Sarah Jaffe is well aware of the odds stacked against her success. The glut of female acoustic singer/songwriters alone makes it hard to succeed in such a saturated market. Along with that, Jaffe’s debut LP, Suburban Nature, is filled with minimal melodies penned several years before — comprising material she was less than excited about releasing. Funny then that she’s one of the hottest songwriters around.
Jaffe’s stock continues to rise despite her confusion about her own success, but those in the know realize a strong melody wins every time. Whether she’s earning the respect of her musical heroes or earning new fans along the way, few artists have experienced the grassroots whirlwind like Jaffe.
“There are times that I was able to realize that something amazing was going on within the last year,” explains Jaffe. “There were times I was able to fully intake the things going on around me. But for the most part I didn’t fully realize the situation until it was already past me. Even up until now, it seems a little bit of a blur, but it also just hasn’t set in yet. The momentum really hasn’t stopped, and I’ve been very busy even still. But overall it’s been a fantastic time.”
The 25-year-old songwriter garnered some help from friends in the band Midlake, and touring with them certainly helped. But that doesn’t explain why Jaffe also landed tours (and picked up fans) with the Grammy-winning Norah Jones and the legendary Lou Barlow (Sebadoh, Dinosaur Jr.). Along the way, media outlets from USA Today and The New York Times to Paste and National Public Radio have decorated her music with “Best New Artist” and “Must Hear” designations.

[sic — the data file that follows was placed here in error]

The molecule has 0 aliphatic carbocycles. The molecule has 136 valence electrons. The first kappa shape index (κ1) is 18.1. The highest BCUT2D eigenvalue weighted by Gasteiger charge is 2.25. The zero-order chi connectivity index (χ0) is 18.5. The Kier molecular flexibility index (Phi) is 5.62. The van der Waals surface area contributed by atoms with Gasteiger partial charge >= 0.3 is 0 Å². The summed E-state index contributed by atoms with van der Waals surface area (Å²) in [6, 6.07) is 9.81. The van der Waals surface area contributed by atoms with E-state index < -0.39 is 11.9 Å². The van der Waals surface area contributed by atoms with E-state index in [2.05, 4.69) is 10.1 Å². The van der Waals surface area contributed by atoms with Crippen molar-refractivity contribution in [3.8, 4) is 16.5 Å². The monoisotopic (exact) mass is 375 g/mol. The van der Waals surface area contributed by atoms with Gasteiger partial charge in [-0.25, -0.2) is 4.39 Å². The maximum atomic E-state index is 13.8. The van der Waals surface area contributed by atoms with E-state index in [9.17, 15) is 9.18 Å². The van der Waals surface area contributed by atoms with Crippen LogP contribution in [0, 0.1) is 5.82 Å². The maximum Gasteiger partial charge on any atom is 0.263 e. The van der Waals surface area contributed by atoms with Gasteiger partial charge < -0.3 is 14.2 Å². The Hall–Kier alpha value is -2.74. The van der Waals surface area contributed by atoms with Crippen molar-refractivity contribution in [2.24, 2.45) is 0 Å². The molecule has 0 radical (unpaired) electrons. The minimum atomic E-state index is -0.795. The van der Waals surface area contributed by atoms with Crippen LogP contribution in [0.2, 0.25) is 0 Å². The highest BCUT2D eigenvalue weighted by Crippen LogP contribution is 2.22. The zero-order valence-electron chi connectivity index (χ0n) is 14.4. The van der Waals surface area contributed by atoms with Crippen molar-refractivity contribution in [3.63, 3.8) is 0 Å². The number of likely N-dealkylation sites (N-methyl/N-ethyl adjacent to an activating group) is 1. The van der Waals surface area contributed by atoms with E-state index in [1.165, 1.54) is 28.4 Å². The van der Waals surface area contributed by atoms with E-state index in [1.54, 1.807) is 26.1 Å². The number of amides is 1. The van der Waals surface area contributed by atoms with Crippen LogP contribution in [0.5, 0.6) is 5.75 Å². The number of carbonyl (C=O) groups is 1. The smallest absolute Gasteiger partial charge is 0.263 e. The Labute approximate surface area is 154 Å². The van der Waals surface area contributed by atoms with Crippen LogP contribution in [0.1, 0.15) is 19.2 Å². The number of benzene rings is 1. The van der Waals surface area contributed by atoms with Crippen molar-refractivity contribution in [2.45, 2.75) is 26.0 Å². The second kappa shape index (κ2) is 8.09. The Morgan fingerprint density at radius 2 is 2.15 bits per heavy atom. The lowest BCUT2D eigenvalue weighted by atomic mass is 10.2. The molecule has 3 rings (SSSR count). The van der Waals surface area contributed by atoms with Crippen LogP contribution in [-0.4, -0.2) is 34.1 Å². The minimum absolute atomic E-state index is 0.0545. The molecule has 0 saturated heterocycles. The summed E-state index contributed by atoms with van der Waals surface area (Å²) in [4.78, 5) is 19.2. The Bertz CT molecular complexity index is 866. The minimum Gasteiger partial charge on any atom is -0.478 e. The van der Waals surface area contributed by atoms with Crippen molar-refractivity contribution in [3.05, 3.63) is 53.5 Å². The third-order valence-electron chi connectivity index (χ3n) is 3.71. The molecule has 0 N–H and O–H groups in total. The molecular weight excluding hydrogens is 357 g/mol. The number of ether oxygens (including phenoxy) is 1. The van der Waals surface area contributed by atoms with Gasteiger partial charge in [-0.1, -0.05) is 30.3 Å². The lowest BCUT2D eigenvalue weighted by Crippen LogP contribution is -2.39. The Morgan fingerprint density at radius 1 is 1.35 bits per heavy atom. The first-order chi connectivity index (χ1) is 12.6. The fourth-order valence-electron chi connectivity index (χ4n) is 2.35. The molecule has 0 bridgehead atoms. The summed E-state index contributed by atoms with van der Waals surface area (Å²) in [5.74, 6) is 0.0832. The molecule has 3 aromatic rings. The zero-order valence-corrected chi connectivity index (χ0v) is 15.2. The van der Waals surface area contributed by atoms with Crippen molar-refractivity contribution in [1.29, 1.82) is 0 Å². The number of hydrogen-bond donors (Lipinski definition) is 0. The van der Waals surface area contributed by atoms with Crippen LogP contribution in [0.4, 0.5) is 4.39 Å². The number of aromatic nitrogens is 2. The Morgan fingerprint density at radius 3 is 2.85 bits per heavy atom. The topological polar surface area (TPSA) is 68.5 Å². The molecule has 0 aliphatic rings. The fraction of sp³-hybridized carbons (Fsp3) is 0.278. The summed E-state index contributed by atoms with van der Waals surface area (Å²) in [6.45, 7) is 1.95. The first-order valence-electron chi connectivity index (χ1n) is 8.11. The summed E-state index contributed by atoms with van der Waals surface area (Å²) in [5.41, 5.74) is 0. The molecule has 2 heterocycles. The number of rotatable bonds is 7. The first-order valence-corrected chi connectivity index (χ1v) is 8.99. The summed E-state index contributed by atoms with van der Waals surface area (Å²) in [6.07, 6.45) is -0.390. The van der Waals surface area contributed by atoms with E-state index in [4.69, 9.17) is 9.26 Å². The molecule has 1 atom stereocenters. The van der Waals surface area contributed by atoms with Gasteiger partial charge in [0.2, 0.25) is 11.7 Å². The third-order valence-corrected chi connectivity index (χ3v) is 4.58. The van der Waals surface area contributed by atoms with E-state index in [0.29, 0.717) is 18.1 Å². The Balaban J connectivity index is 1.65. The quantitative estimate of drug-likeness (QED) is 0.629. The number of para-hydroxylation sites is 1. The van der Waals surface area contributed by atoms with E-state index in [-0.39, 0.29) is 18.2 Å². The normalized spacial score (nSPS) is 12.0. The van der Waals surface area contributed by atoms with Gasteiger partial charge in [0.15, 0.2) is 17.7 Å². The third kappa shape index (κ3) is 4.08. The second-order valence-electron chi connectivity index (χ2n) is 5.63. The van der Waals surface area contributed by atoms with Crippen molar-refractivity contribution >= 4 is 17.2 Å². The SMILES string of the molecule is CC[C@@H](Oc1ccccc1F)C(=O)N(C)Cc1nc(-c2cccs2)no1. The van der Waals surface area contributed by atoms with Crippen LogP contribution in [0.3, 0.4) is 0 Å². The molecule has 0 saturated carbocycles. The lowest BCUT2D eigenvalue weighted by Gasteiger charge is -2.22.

Such opportunities and declarations aren’t lost on the Denton, Texas, native. The past 18 months yielded several surreal moments for her, but it was a simple text that provided the most unlikely surprise. “I was lucky to go out with Midlake on a European tour last year,” Jaffe says. “But while we were out in Berlin, I got a text from a friend of both mine and Norah Jones. She texted me saying that Norah wanted to take me out and call me. I got a text from Norah five minutes later seeing if I wanted to do some shows with her for a couple of weeks. Seeing where I was and then seeing a text from Norah, it was pretty outstanding. It was probably nothing for her, but it made my month.”
The aforementioned debut, Surburban Nature, was originally something Jaffe planned to record just to get it out of the way. Her family and friends insisted she officially release those songs before moving on, and a bout of writer’s block kept her from creating any new material anyway. Consequently, she put together the raw acoustic project to be able to move on. Ironically, that’s the last thing she has been able to do, given the success of those songs.
“It was very much a slap in the face,” Jaffe says. “I tend to be very stubborn with my music, and I have a certain mindset about how something should go. It’s very ironic for me to play a song that’s seven years old and have it do really, really well. So the whole thing is funny to me at times, and I’m still having fun with them. If anything, I’m just very grateful for those songs, that they’re doing what they are.”
For now, Jaffe’s plan is simply to enjoy the ride she’s on before thinking about any next steps. Summer tour plans carry her coast to coast, including dates with Rhett Miller and The Old 97’s at The Bluebird Theater for two nights, and that should carry her through the fall, as well.
“I’m deeply, deeply in love with what I am doing,” says Jaffe. “As much as I get tired at times and want to just be at home and curl up in the fetal position, I am in love with what I am doing. I wouldn’t change it at all, and I hope it can continue to be this busy. It’s a feel of constant progression and movement, and I love it. I hope it continues.”